If you are experiencing pain or burning in your heel or the sole of your foot there is a good chance that you have developed plantar fasciitis.
What is plantar fasciitis?
When the plantar fascia (the tissue that forms the arch of the foot) is overstretched and damaged, it often results in the pain and inflammation known as plantar fasciitis. The plantar fascia can become overstretched if your foot becomes unstable during critical times in the walking or running cycle. This is especially the case if you wear inappropriate shoes or train too hard or too suddenly. The pain can be especially noticeable when you push off with your toes while walking.
How does plantar fasciitis relate to heel spurs?
Heel spurs often form when the tension in the plantar fascia starts to pull the outer layer of the bone (the periosteum) away from its attachment to the heel bone. To protect and reinforce this now weakened and vulnerable area the body starts to lay down calcium and a heel spur slowly forms over a period of time.
How plantar fasciitis and heel spurs are treated
Fortunately, there are several things you can do to help recover from both plantar fasciitis and heel spurs:
- Bowen Therapy – Many times plantar fasciitis is due to muscular imbalance in the pelvis and lower limbs. This imbalance effects one’s gait (the way you walk), which can result in unbalanced tension and strain being exerted on the plantar fascia. Bowen works directly with the nervous system to help balance and reset muscle tension levels to their optimum efficiency. Bowen may also help to stimulate and accelerate the healing process of the damaged plantar fascia. Usually about three to six Bowen sessions are required.
At the end of a session the foot may be strapped to take pressure off of the fascia, giving it a better opportunity to heal.
- Rest – Rest is important. It is particularly important to reduce or take a break from activities that may have been the cause of the plantar fasciitis.
- Wear appropriate shoes - Do not go barefoot in your house or at any other time until the plantar fascia is well and truly healed. Also, do not wear high heels, slippers, flip flops or open back shoes.
- Heel inserts – Although heel spurs are not the cause of plantar fasciitis, the spur can irritate the tender tissue surrounding it and contribute to the pain and inflammation felt. It is important to therefore take measures to prevent irritation. This is where Sorbothane heel inserts are recommended. They are one of the best inserts on the market for absorbing and dispersing forces that would normally travel through the heel and up the leg when walking or running. The removable tear-drop shaped “spur-cavity” is designed specifically to relieve the discomfort caused by the heel spur.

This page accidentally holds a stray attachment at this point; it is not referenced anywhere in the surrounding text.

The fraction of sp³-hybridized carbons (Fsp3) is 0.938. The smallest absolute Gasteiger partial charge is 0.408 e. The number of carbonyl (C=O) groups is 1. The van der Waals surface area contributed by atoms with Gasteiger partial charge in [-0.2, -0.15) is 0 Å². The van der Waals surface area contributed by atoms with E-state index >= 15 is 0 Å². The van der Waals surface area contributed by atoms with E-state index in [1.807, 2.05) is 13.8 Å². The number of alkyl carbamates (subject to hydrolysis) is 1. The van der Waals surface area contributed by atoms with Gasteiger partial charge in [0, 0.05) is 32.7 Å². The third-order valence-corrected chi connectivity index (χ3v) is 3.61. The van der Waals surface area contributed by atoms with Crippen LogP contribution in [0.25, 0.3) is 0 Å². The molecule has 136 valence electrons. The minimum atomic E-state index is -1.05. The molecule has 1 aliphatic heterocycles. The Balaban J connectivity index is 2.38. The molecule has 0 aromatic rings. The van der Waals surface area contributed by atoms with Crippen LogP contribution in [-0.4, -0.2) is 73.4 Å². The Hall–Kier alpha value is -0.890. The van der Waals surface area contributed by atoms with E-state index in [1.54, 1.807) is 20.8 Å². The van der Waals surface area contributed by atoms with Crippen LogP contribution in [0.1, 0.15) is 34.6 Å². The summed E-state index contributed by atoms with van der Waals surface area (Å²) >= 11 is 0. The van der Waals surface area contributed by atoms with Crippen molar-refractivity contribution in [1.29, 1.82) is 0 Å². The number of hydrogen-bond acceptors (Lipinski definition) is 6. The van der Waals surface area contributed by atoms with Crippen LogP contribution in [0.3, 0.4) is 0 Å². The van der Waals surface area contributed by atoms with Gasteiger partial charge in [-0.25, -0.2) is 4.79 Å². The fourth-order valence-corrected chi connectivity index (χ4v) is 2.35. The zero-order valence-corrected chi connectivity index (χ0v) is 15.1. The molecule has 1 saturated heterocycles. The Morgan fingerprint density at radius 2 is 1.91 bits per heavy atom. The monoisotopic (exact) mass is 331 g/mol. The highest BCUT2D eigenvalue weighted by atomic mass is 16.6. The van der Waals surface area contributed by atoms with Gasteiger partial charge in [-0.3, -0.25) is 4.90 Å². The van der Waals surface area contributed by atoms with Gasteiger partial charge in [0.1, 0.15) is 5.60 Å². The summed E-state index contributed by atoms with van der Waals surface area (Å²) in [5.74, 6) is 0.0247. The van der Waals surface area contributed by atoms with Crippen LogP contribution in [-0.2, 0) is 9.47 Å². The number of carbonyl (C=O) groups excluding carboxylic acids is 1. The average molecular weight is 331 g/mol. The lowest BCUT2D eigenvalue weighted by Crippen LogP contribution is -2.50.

- Epsom salts - to help soothe the feet and reduce inflammation soaking in Epsom salts is advised, especially after activities that aggravate the plantar fasciitis. Use two tablespoons in approximately two litres of warm water and soak the feet for 20 minutes daily. Epsom salts create the ideal tissue environment for healing by reducing acid build-up in the feet. They can be purchased from your chemist.
- Apple cider vinegar (ACV) - ACV has properties that make it very effective for tissue healing. To further speed up the healing process, apply some to a clean cloth and secure it to the bottom of your foot with Glad wrap. Leave it in place for an hour and repeat for five days. Caution: do not apply to broken or sensitive skin.
To book your Bowen Therapy appointment with Joshua Rasco in Roseville, Sydney
Call 02 9415 4023 or Email email@example.com
Note/Disclaimer: Bowen Therapy and the information provided above are not to be used as a substitute for seeking medical advice for your condition. Please consult your medical practitioner if you are experiencing any of the symptoms mentioned.